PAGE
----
According to the Centers for Disease Control (CDC) and Prevention statistics, U.S. men on average live six years less than women and are at greater risk for heart disease, stroke, cancer and injuries. They are also less likely than women to have health insurance or seek preventive care.
While young men can sometimes get away with the wait-until-you-feel-ill approach to seeing a doctor, after age 30, you are at greater risk of a variety of diseases affecting men that have no or few symptoms in their early stages, when they are easier to treat.
It's recommended men in this age range see their doctor every three years. Expect blood tests for cholesterol, fasting blood sugar, and kidney and liver function, as well as a urinalysis. These results give your doctor a broad picture of your general health. You should also review your family health history which can help determine whether you should have some early screenings.
What to Look Out For
For men, cancer and cardiovascular disease (heart attacks and stroke) are the biggest concerns. Nationally, half of all deaths for men result from cancer and cardiovascular disease.
Ron Sinha, M.D., an internal medicine physician at the Palo Alto Medical Foundation, sees many men in their 30s and 40s who retain a residual feeling of invincibility from youth. This can lead to unhealthy behaviors with direct consequences on their health once they leave their 20s.
“In general, between age 35 and 40 is when things start breaking down in guys who neglect their health,” he says. “Characteristics of confidence, resilience, independence and drive may make men successful in the workplace, but these characteristics work against you when it comes to your health.”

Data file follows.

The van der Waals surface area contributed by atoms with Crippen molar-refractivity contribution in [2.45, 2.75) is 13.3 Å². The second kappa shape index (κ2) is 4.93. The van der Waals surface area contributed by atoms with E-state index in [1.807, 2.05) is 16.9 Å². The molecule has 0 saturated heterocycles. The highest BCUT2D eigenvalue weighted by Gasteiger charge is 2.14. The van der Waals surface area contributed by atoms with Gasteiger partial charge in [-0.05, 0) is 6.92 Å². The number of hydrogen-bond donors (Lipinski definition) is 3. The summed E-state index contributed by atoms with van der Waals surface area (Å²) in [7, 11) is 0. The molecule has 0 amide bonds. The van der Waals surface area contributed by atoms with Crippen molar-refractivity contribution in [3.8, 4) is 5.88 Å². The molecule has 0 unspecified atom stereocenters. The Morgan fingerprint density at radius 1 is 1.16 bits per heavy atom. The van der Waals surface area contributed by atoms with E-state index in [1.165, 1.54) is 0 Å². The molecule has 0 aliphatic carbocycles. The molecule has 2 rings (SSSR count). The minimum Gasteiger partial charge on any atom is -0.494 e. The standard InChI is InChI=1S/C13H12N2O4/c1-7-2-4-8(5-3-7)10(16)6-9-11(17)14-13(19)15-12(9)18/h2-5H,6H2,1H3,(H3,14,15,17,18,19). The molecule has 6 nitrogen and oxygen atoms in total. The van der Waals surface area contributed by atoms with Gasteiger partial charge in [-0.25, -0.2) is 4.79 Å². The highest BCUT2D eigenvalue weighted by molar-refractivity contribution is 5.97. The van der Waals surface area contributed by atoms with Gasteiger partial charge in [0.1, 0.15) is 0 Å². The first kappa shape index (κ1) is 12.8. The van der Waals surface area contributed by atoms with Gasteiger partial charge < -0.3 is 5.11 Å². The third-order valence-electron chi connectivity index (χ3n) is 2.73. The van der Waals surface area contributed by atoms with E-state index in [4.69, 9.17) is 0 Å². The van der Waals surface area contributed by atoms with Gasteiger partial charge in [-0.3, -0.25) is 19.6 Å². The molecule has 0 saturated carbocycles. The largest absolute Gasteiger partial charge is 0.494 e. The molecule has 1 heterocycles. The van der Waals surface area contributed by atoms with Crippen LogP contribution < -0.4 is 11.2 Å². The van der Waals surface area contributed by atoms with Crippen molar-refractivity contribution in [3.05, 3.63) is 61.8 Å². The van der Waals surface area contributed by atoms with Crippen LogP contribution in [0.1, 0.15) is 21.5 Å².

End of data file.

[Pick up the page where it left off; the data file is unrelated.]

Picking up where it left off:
If you are experiencing weight gain and more aches and pains, these could be warning signs of premature aging and not a normal part of getting older, Dr. Sinha explains.
“Don’t wait for a significant health event, like a diagnosis of diabetes, a heart attack, or a herniated disk, to prompt you to change poor lifestyle choices,” he says. “If you’ve got a family and others who depend on you, refusing to change is a selfish decision.”
Tests You May Need
In addition to looking for early signs of cardiovascular disease and chronic health problems like diabetes during the physical exam, your doctor will try to assess your risk for other serious diseases by collecting as complete a health history as possible. For example, certain cancers that affect men can occur at younger ages if there is a family history of the cancer. These include prostate and colon cancers.
If your father developed prostate cancer before age 50, your doctor may offer you the prostate specific antigen or PSA blood test when you turn 40. If you have male relatives who had early colon cancer, you may need to be screened before age 50.
Tests recommended for men in their 30s and 40s include the following. If you have a specific medical condition such as diabetes, heart disease and kidney problems, you may need even more frequent testing. Always follow the specific directions of your doctor, Dr. Sinha adds.
- Cholesterol testing every five years starting at age 35.
- Glucose test (Type 2 diabetes screening) every three years starting at age 45.
- Blood pressure measuring every two years starting at age 40.
- Eye exams every two to four years starting at age 40. (Nearsightedness typically begins at this age in both men and women.)
- PSA test if you have certain risk factors, such as a family history of prostate cancer.
- A stool occult blood test annually if you are at higher risk for colon cancer.
- A flexible sigmoidoscopy or colonoscopy if you have certain colon cancer risk factor, such as polyps, irritable bowel disease, a family history or colon cancer or are African American.
- Sleep disorder testing (polysomnography) if you are fatigued and/or a heavy snorer.
- Sexually—transmitted disease testing if you have engaged in unprotected sex outside of a monogamous relationship.